Jodie Rhodes at EvaluAgent takes a look at the future of call centres.
The world of call centres is constantly evolving, and the call centre of the near future is poised to look vastly different from its predecessors.
From relying solely on phone calls to utilising multiple communication channels, the evolution of technology has transformed the way businesses interact with their customers – and as these changes occur, contact centres are expected to undergo even more changes in the coming years.
It’s crucial for businesses to stay up to date with these new advances and embrace the future of call centres to remain competitive.
In this article, we’ll delve into the future of call centres and make predictions about the changes to come.
The rise of cloud-based software-as-a-service (SaaS) has opened up new possibilities for call centres, particularly in terms of remote working. With all agents connected through the cloud, having everyone in one physical location is no longer necessary.
As more call centres adopt this approach, we can expect to see a rise in location-based services. For example, a customer calling a company could be automatically connected to an agent working remotely just a few miles away, who could even arrange to meet the customer in person if needed, providing the optimum customer experience.
The move to remote working also means that businesses are no longer limited by location, allowing them to cater to customers across different time zones and expand their customer base.
Call Centre Quality Assurance Software also means that agents no longer need to be located in the same place as their managers.
Cloud-based call centres are becoming increasingly popular and are expected to be the future of customer care. With the many benefits it offers, it’s not hard to see why.
Cloud-based software will revolutionise the face of call centres by giving agents the opportunity to work remotely, which will lead to a reduction in costs, an increase in agent productivity and job satisfaction, and ultimately a decrease in staff turnover.
Many call centres are already adopting the cloud system, with 52% of US call centres already using remote agents, indicating that this trend is already on the rise.
Internet of Things
The Internet of Things (IoT) is a term used to describe the interconnectivity of devices that are connected to the Internet and can communicate with each other. As the IoT continues to grow, it has the potential to revolutionise the call centre industry.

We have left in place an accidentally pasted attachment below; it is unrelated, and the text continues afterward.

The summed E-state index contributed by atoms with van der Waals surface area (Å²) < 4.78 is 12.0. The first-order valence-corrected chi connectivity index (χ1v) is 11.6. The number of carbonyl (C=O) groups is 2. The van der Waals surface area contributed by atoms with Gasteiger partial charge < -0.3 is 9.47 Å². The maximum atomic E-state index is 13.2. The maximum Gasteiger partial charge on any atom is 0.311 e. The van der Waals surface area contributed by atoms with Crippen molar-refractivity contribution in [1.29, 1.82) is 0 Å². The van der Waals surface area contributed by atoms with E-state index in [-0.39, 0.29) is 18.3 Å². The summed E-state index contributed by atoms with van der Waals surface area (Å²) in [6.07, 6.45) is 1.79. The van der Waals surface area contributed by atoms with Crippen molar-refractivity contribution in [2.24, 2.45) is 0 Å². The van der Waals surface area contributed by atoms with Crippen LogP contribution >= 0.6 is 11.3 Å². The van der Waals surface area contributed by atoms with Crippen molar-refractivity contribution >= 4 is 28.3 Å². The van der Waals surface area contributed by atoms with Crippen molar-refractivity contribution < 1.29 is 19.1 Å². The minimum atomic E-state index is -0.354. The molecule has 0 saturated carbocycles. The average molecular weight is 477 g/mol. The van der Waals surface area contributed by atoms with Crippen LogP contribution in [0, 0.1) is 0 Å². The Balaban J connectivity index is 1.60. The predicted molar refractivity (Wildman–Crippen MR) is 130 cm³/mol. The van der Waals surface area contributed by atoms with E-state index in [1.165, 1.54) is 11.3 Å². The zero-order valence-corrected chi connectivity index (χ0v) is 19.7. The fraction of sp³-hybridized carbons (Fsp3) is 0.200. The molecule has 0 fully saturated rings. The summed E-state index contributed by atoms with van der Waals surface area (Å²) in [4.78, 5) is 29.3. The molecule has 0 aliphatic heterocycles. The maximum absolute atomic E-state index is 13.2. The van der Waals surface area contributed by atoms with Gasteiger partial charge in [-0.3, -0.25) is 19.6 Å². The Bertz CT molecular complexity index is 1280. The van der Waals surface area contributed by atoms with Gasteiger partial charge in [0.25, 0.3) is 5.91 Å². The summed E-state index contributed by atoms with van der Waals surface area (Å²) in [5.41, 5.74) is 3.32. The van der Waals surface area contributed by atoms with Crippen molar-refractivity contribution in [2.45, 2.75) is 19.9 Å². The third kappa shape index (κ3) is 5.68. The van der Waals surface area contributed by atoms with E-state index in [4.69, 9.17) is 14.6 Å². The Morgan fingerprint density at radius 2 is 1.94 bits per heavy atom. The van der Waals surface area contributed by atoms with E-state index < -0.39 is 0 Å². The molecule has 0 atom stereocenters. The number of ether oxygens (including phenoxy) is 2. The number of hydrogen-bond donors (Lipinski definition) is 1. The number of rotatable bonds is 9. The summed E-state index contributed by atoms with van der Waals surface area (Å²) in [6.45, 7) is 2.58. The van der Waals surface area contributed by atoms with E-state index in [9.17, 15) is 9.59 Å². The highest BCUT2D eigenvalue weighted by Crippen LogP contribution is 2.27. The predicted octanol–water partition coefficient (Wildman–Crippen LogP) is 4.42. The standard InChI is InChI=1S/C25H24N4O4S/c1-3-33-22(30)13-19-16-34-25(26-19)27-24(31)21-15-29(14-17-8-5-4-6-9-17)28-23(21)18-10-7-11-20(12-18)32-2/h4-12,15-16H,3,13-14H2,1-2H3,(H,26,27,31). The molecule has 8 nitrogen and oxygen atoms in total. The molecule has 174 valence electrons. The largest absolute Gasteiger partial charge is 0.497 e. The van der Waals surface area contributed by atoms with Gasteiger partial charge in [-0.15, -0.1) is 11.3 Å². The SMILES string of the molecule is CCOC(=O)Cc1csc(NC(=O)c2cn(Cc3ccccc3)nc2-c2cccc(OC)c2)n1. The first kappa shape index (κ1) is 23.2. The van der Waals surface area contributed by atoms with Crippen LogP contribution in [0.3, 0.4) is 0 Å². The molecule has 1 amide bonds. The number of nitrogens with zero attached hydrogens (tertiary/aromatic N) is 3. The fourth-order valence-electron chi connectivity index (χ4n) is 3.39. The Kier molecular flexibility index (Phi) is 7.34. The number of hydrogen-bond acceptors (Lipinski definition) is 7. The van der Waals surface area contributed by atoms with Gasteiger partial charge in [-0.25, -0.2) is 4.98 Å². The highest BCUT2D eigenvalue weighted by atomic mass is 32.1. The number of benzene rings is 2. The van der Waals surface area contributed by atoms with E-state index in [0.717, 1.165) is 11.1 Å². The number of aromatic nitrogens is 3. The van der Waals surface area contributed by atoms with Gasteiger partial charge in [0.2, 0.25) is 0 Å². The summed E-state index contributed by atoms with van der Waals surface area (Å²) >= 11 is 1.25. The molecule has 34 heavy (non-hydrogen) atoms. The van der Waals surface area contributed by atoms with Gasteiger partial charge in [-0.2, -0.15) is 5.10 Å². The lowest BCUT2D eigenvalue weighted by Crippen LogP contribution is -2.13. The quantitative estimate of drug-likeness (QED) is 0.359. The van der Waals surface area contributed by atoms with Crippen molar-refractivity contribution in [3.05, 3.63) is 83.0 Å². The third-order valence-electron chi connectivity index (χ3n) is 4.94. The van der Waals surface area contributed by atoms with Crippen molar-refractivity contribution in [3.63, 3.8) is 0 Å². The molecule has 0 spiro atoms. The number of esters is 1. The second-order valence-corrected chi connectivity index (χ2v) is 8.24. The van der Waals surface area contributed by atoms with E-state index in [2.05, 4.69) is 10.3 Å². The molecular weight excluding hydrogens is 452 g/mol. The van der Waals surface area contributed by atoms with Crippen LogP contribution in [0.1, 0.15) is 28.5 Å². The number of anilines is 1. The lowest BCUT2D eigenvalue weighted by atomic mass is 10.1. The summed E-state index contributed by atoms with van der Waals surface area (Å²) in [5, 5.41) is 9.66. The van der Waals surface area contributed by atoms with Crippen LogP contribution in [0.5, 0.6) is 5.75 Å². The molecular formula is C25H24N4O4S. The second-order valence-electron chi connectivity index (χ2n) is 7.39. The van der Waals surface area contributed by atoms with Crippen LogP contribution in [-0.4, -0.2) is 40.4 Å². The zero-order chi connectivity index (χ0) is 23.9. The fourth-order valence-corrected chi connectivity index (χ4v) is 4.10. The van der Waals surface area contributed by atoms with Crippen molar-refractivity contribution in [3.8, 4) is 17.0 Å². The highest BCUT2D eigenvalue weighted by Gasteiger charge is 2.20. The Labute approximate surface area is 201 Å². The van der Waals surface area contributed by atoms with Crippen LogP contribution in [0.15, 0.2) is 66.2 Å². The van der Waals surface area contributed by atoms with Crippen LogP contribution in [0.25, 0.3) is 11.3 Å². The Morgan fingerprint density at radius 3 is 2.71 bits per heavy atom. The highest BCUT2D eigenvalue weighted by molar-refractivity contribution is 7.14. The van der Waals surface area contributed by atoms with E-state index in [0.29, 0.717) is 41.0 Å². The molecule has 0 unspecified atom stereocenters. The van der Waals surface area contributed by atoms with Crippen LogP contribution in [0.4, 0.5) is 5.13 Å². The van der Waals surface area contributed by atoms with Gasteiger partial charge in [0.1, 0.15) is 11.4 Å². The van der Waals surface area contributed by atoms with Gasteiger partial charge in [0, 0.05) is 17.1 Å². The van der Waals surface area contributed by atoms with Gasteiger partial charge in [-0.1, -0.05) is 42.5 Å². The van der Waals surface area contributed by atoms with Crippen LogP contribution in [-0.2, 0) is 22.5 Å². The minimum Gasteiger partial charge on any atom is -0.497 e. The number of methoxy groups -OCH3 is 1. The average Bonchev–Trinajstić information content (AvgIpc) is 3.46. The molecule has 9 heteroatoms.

With proactive customer service becoming more accessible, call centres can become more efficient and deal with problems before they even occur.
For example, if your car detects a fault, it can directly contact the customer service team and arrange for a replacement part to be fitted.
This means that call centres will no longer be reactive but proactive, with a focus on identifying and resolving issues before the customer even becomes aware of them.
The rise of Artificial Intelligence (AI) is set to transform the future of call centres. As AI takes on more routine customer service queries, agents will increasingly focus on complex issues that require advanced problem-solving skills and product knowledge.
While AI-powered autonomous contact centres can help improve the efficiency and cost-effectiveness of call centres, it’s important to note that human interaction will still be highly valued by consumers – the call centres of the future will likely be hybrid models consisting of both humans and AI technology.
Multiple Channels of Communication
The traditional approach to call centre services – which relies solely on telephone customer calls – is being revolutionised by a multi-channel approach.
This approach combines different types of technology like CRM, automation, cloud-based systems, and video chat to deliver a more personalised and efficient customer service experience.
With the rise of social media, mobile apps, and live chat, customers now have multiple channels to communicate with companies and expect quick assistance.
Voice recognition technology has already been adopted in many industries, from banking to healthcare, and is expected to become more prevalent in call centres too.
The answer to security questions like “What’s your mother’s maiden name?” may not be as important as how the question is answered. As voice biometrics technology advances, gathering the unique ‘voiceprints’ of customers could be the solution to security problems.
Unlike stealing personal information, it is much harder to replicate the nuances of the human voice. Voice biometrics record the intricate details of a person’s voice, including the size and shape of their mouth and the tension in their vocal cords.
This makes it a more secure way to confirm a person’s identity. We can see that call centre practices and processes have developed in recent years – and it won’t stop here. It’s crucial for call centres to stay ahead of the game, consistently looking for new ways to improve.This blog post has been re-published by kind permission of EvaluAgent – View the Original Article
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Call Centre Helper is not responsible for the content of these guest blog posts. The opinions expressed in this article are those of the author, and do not necessarily reflect those of Call Centre Helper.